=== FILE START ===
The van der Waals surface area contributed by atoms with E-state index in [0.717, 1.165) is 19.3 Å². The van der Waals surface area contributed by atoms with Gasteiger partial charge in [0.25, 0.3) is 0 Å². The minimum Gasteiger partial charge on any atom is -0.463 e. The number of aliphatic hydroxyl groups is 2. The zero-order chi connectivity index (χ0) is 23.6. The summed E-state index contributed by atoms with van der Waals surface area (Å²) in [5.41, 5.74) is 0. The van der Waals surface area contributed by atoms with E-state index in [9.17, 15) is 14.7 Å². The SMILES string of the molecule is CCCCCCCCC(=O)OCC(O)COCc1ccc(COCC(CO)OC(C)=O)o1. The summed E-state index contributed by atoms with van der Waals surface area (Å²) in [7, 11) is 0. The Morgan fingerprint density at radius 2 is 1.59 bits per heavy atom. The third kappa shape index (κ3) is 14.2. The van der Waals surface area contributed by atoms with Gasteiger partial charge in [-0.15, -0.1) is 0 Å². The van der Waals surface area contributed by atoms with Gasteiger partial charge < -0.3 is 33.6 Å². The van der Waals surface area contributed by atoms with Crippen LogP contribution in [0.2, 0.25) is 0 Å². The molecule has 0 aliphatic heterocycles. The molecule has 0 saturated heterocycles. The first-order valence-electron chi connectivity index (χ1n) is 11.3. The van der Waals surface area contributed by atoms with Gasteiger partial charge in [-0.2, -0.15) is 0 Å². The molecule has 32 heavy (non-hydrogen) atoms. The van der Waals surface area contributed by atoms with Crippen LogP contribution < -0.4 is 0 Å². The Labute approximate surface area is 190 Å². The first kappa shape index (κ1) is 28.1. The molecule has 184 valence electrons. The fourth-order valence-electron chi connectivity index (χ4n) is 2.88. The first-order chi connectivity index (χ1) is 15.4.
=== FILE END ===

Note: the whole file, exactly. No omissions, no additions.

The van der Waals surface area contributed by atoms with E-state index in [0.717, 1.165) is 19.3 Å². The van der Waals surface area contributed by atoms with Gasteiger partial charge in [0.25, 0.3) is 0 Å². The minimum Gasteiger partial charge on any atom is -0.463 e. The number of aliphatic hydroxyl groups is 2. The zero-order chi connectivity index (χ0) is 23.6. The summed E-state index contributed by atoms with van der Waals surface area (Å²) in [5.41, 5.74) is 0. The van der Waals surface area contributed by atoms with E-state index in [9.17, 15) is 14.7 Å². The SMILES string of the molecule is CCCCCCCCC(=O)OCC(O)COCc1ccc(COCC(CO)OC(C)=O)o1. The summed E-state index contributed by atoms with van der Waals surface area (Å²) in [7, 11) is 0. The Morgan fingerprint density at radius 2 is 1.59 bits per heavy atom. The third kappa shape index (κ3) is 14.2. The van der Waals surface area contributed by atoms with Gasteiger partial charge in [-0.15, -0.1) is 0 Å². The van der Waals surface area contributed by atoms with Gasteiger partial charge < -0.3 is 33.6 Å². The van der Waals surface area contributed by atoms with Crippen LogP contribution in [0.2, 0.25) is 0 Å². The molecule has 0 aliphatic heterocycles. The molecule has 0 saturated heterocycles. The first-order valence-electron chi connectivity index (χ1n) is 11.3. The van der Waals surface area contributed by atoms with Gasteiger partial charge in [-0.2, -0.15) is 0 Å². The molecule has 32 heavy (non-hydrogen) atoms. The van der Waals surface area contributed by atoms with Crippen LogP contribution < -0.4 is 0 Å². The Labute approximate surface area is 190 Å². The first kappa shape index (κ1) is 28.1. The molecule has 184 valence electrons. The fourth-order valence-electron chi connectivity index (χ4n) is 2.88. The first-order chi connectivity index (χ1) is 15.4.